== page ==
I recently discovered that the class Aves (or Birds) has been renamed Avian Dinosaurs. My question is when this taxonomic denomination achieved the consensus of the scientific community and through witch process, this change was made.

  • $\begingroup$ Freudian slip there. Witchcraft is a reasonable explanation. $\endgroup$
    – David
    Commented Sep 14, 2019 at 18:11

1 Answer 1


There was a taxonomic revolution brought about by cladistics https://en.wikipedia.org/wiki/Cladistics. Willi Hennig wrote about it in 1950, but he was an East German, and his work did not gain traction in the West until it was translated into English in the late 1960s. Then it took a while to become consensus. Since then, all taxonomy is based on phylogenetic relationships. So for 100 years, we talked about "Reptiles" and knew what they were. Under phylogenetic taxonomy however, once we understood that birds were descended from theropod dinosaurs, nomenclatural rules require that birds ARE dinosaurs. This makes sense, because a Robin is more closely related to a Tyrannosaurus than a Tyrannosaurus is to an Iguanodon. Technically, taxonomy changes with the publication of phylogenies that make formal nomenclatural changes. Once a peer-reviewed paper is published, the names change. But sometimes phylogeny papers are sloppy, or wrong. So for something as major as Avian Dinosaurs, it would generally take more than just one sloppy paper to change consensus. Scientists now consider birds to be Dinosaurs. The public will continue thinking of Dinosaurs without birds. This is a difference between common names and scientific names. Birds are a subgroup of Dinosauria. Consensus depends on whether you are a scientist or not. Scientists now are at a consensus that Birds are derived from theropod dinosaurs, and therefore, ARE dinosaurs. The consensus of the public will lag behind.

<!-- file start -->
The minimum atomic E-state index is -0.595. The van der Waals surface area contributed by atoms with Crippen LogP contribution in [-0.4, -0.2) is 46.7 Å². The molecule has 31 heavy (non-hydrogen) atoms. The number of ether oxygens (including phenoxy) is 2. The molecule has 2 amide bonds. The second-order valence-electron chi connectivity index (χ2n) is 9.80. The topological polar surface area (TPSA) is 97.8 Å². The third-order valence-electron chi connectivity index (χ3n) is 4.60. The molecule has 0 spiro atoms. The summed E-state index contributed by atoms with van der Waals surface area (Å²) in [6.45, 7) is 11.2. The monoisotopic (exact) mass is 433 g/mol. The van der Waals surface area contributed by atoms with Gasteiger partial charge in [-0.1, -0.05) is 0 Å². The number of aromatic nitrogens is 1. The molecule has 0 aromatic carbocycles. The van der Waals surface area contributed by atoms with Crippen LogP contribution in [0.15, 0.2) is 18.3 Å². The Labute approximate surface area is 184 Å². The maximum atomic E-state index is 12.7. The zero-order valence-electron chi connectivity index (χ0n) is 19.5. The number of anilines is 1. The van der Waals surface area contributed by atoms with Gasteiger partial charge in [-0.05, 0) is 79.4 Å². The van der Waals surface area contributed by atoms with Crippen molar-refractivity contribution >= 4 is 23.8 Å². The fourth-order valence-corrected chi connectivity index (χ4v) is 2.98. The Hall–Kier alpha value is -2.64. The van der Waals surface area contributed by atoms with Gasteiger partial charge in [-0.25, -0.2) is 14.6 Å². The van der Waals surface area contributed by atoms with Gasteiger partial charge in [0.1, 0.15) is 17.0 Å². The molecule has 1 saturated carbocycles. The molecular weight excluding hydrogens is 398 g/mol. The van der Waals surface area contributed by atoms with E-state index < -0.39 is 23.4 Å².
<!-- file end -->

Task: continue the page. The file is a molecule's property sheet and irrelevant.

• $\begingroup$ Some other interesting phylogenies that render old names obsolete: Crustacea is paraphyletic. Crustaceans and Insects now form a group, Pancrustacea. Snakes are closely related to varanid lizards (are part of Lizards), so snakes ARE lizards, and both are in the group Squamata. Call them both squamates. There is no "Kingdom Protista", as protists are wildly polyphyletic. $\endgroup$
    – Karl Kjer
    Commented Sep 15, 2019 at 15:38
  • $\begingroup$ The tree picture is only (mostly) accurate at the scale of at/above ~1million year separations and within plants or within animals+fungi, OR when considering an individual gene. Closely related species can interbreed (i.e. sapians + neanderthals), and if you try to put animals and plants into the same tree you run into endosymbiosis. Finally, bacteria swap genes so much the tree is significantly not-a-tree. $\endgroup$ Commented Mar 1, 2022 at 23:46

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